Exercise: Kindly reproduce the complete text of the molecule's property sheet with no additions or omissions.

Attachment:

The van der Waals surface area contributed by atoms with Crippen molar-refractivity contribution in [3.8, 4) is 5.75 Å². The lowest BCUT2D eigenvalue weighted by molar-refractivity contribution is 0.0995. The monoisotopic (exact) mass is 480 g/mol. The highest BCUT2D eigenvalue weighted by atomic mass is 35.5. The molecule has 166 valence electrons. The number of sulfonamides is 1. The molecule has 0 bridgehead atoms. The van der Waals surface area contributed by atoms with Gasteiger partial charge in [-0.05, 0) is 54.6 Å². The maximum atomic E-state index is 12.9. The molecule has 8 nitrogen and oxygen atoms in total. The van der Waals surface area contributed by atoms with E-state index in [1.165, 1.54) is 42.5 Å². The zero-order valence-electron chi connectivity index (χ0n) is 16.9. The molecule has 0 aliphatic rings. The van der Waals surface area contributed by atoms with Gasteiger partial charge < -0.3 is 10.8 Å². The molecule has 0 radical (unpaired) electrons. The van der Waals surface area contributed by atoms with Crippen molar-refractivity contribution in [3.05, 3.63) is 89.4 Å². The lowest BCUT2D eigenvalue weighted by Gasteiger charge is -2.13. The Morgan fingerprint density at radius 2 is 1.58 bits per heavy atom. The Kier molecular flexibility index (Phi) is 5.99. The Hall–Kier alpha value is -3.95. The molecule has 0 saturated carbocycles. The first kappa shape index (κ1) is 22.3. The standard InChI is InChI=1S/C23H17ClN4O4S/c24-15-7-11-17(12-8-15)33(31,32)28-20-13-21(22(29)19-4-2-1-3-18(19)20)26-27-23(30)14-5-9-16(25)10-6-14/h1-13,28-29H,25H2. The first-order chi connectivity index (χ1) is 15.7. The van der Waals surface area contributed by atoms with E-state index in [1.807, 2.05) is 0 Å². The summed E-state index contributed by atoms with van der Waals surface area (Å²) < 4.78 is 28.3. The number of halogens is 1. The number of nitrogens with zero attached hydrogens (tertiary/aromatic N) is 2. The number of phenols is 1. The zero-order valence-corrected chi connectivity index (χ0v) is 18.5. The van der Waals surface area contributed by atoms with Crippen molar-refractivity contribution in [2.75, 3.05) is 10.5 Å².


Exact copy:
The van der Waals surface area contributed by atoms with Crippen molar-refractivity contribution in [3.8, 4) is 5.75 Å². The lowest BCUT2D eigenvalue weighted by molar-refractivity contribution is 0.0995. The monoisotopic (exact) mass is 480 g/mol. The highest BCUT2D eigenvalue weighted by atomic mass is 35.5. The molecule has 166 valence electrons. The number of sulfonamides is 1. The molecule has 0 bridgehead atoms. The van der Waals surface area contributed by atoms with Gasteiger partial charge in [-0.05, 0) is 54.6 Å². The maximum atomic E-state index is 12.9. The molecule has 8 nitrogen and oxygen atoms in total. The van der Waals surface area contributed by atoms with E-state index in [1.165, 1.54) is 42.5 Å². The zero-order valence-electron chi connectivity index (χ0n) is 16.9. The molecule has 0 aliphatic rings. The van der Waals surface area contributed by atoms with Gasteiger partial charge < -0.3 is 10.8 Å². The molecule has 0 radical (unpaired) electrons. The van der Waals surface area contributed by atoms with Crippen molar-refractivity contribution in [3.05, 3.63) is 89.4 Å². The lowest BCUT2D eigenvalue weighted by Gasteiger charge is -2.13. The Morgan fingerprint density at radius 2 is 1.58 bits per heavy atom. The Kier molecular flexibility index (Phi) is 5.99. The Hall–Kier alpha value is -3.95. The molecule has 0 saturated carbocycles. The first kappa shape index (κ1) is 22.3. The standard InChI is InChI=1S/C23H17ClN4O4S/c24-15-7-11-17(12-8-15)33(31,32)28-20-13-21(22(29)19-4-2-1-3-18(19)20)26-27-23(30)14-5-9-16(25)10-6-14/h1-13,28-29H,25H2. The first-order chi connectivity index (χ1) is 15.7. The van der Waals surface area contributed by atoms with E-state index in [1.807, 2.05) is 0 Å². The summed E-state index contributed by atoms with van der Waals surface area (Å²) < 4.78 is 28.3. The number of halogens is 1. The number of nitrogens with zero attached hydrogens (tertiary/aromatic N) is 2. The number of phenols is 1. The zero-order valence-corrected chi connectivity index (χ0v) is 18.5. The van der Waals surface area contributed by atoms with Crippen molar-refractivity contribution in [2.75, 3.05) is 10.5 Å².